“The Steep & Thorny Way” by Cat Winters (2016)
Genre: Historical Fiction, YA, Retelling
Page Length: 352 pages (hardcover edition)
A thrilling reimagining of Shakespeare’s Hamlet, The Steep and Thorny Way tells the story of a murder most foul and the mighty power of love and acceptance in a state gone terribly rotten.
1920s Oregon is not a welcoming place for Hanalee Denney, the daughter of a white woman and an African-American man. She has almost no rights by law, and the Ku Klux Klan breeds fear and hatred in even Hanalee’s oldest friendships. Plus, her father, Hank Denney, died a year ago, hit by a drunk-driving teenager. Now her father’s killer is out of jail and back in town, and he claims that Hanalee’s father wasn’t killed by the accident at all but, instead, was poisoned by the doctor who looked after him—who happens to be Hanalee’s new stepfather.
The only way for Hanalee to get the answers she needs is to ask Hank himself, a “haint” wandering the roads at night. (description from Amazon)
The Steep & Thorny Way is a modern retelling of Hamlet set in the background of the Prohibition Era. Hanalee, our main protagonist, searches for answers behind her father’s death while danger arises in her city. Who killed Hank Denney and why?
The book, as stated in its synopsis, is somewhat similar to Hamlet in plot. I was very excited to read this novel because of the Hamlet theme (it’s one of my favorite Shakespeare plays), it has a PoC (person of color) lead, and because it was historical fiction. I liked how Winters sets the scene in the novel by including a character list (set up like a play) and fills the pages with pictures of the time period, landscape, and people of the era in between chapters. On top of that, some of the chapters have a Shakespearean theme such as “Where Wilt Thou Lead Me”.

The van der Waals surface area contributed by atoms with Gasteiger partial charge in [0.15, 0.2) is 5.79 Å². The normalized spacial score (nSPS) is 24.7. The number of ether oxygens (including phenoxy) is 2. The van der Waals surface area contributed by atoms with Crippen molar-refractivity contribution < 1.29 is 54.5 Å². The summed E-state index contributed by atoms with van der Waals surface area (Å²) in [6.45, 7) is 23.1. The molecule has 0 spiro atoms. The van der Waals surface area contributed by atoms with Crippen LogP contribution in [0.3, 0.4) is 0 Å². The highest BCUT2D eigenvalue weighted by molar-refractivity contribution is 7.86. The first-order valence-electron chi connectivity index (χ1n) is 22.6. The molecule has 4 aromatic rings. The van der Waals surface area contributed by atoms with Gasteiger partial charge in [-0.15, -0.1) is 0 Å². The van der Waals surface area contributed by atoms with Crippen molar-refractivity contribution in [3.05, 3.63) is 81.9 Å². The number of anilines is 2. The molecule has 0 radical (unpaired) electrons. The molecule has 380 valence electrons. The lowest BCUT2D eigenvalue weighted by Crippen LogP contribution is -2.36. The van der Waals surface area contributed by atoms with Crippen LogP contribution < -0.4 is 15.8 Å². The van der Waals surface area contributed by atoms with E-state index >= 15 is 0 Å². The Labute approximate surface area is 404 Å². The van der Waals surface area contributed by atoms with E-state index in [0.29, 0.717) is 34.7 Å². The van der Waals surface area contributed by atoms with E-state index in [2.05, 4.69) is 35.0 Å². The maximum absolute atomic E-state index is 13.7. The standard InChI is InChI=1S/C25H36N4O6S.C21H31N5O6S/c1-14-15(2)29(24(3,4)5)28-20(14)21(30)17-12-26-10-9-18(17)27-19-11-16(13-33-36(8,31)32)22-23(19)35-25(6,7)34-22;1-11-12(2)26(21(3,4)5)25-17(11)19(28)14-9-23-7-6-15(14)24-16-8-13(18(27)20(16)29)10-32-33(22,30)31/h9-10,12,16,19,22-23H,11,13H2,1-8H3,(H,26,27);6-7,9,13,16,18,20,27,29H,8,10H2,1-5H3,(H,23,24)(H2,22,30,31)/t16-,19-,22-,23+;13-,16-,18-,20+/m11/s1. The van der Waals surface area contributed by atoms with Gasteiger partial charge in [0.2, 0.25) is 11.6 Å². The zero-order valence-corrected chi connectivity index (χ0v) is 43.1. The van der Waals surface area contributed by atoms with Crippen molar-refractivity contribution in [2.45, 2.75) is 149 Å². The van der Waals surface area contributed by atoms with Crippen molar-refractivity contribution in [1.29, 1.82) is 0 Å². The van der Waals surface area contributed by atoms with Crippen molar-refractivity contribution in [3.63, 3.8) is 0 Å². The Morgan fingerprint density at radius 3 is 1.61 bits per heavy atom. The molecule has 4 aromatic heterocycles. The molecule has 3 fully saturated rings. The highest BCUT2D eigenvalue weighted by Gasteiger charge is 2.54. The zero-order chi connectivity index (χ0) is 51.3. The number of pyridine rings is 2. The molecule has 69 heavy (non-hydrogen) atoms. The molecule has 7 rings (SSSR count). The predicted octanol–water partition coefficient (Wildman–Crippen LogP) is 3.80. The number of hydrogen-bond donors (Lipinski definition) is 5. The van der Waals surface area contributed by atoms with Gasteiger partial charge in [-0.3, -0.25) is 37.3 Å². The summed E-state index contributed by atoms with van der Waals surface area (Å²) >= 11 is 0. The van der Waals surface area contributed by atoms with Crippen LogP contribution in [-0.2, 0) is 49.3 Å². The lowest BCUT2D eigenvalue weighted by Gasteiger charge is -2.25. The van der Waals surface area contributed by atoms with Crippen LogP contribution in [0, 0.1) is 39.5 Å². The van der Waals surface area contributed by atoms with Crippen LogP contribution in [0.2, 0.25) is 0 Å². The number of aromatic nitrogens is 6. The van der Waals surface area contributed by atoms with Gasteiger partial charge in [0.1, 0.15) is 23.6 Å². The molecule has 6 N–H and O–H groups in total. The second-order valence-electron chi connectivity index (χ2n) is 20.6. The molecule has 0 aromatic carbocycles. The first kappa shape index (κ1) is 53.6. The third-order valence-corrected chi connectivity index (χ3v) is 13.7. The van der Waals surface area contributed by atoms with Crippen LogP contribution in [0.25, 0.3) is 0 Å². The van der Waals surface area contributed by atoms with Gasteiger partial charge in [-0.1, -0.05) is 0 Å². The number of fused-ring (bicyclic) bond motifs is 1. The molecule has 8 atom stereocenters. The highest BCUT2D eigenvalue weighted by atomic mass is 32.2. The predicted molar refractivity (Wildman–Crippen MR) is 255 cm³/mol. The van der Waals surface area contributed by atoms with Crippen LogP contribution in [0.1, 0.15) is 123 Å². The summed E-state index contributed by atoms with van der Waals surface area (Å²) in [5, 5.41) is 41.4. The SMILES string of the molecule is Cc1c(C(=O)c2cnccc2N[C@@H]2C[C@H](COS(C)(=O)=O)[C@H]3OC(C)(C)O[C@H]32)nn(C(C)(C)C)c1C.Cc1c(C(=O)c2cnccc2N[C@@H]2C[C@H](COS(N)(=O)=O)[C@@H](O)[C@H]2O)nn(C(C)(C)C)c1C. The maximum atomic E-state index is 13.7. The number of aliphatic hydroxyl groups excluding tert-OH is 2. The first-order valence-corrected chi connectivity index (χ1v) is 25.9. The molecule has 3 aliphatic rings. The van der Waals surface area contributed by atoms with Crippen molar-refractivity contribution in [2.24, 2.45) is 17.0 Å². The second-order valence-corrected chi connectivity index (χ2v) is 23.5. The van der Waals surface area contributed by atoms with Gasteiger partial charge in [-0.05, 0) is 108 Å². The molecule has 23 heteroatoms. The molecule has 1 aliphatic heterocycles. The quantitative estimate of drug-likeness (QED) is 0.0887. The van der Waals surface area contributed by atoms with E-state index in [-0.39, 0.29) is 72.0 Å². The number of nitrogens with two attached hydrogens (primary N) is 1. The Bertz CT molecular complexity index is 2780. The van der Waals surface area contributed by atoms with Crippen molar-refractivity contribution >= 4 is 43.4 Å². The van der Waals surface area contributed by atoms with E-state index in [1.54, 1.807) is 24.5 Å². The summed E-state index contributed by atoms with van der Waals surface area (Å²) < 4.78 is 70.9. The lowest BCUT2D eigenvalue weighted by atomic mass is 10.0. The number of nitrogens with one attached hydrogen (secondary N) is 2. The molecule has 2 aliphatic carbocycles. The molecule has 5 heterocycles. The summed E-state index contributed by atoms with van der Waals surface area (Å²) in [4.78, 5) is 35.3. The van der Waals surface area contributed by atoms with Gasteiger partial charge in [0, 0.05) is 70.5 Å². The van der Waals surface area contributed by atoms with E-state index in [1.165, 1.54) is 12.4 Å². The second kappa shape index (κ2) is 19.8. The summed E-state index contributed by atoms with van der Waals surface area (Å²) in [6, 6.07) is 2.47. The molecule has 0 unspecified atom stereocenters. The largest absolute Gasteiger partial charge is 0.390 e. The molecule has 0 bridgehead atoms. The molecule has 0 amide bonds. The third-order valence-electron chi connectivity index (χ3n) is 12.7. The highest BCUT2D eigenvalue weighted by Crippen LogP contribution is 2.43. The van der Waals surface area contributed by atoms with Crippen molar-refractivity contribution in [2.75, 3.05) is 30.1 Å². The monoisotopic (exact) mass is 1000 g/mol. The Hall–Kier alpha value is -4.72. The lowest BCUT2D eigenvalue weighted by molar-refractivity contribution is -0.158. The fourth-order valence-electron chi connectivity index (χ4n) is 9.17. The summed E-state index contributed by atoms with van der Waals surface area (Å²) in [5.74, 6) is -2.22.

I will admit that I was a that little worried about a Caucasian writer talking about what it was like to be black in the 1920’s, but Winters does extensive research to back up Hanalee’s personal experience. Never does she try to “speak” for her, but she wants the readers to share the character’s experience with readers so that you can empathize with Hanalee.
I also think Winters provides a great suspense story as well as a history lesson in the novel by reminding readers of race relations, religious hypocrisy, the KKK, the eugenics movement, and prohibition of the era. She takes her readers to a turbulent time in history and I appreciate that she didn’t stray away from the bad stuff and didn’t sanitize history. Winters shows in her writing that she dug deep in into her historical research and tells Hanalee’s and others’ stories without overstepping boundaries or being offensive.
As for the writing, the chapters flow and the plot makes sense, but I feel as if Winters just scratches the surface when it comes to her characters. Where are the true backstories of the characters? Winters glosses over the surface, but could stand to dig a bit deeper into their backgrounds. The first quarter of the book was very slow, but the plot finally picks up after 130 pages. While I loved this book it was really hard to get into at first. It was a bit jarring at the beginning and it took some time for the story to weave together and find its commonplace.
I think this book is awesome, but it could benefit from way more character development and more involvement of Hanalee’s ghostly father’s presence rather than popping up here and there. It seems he was just placated in certain spots of the stories and his character wasn’t very consistent.
A fun, suspenseful read! If you enjoy retellings and historical fiction, this book is right up your alley.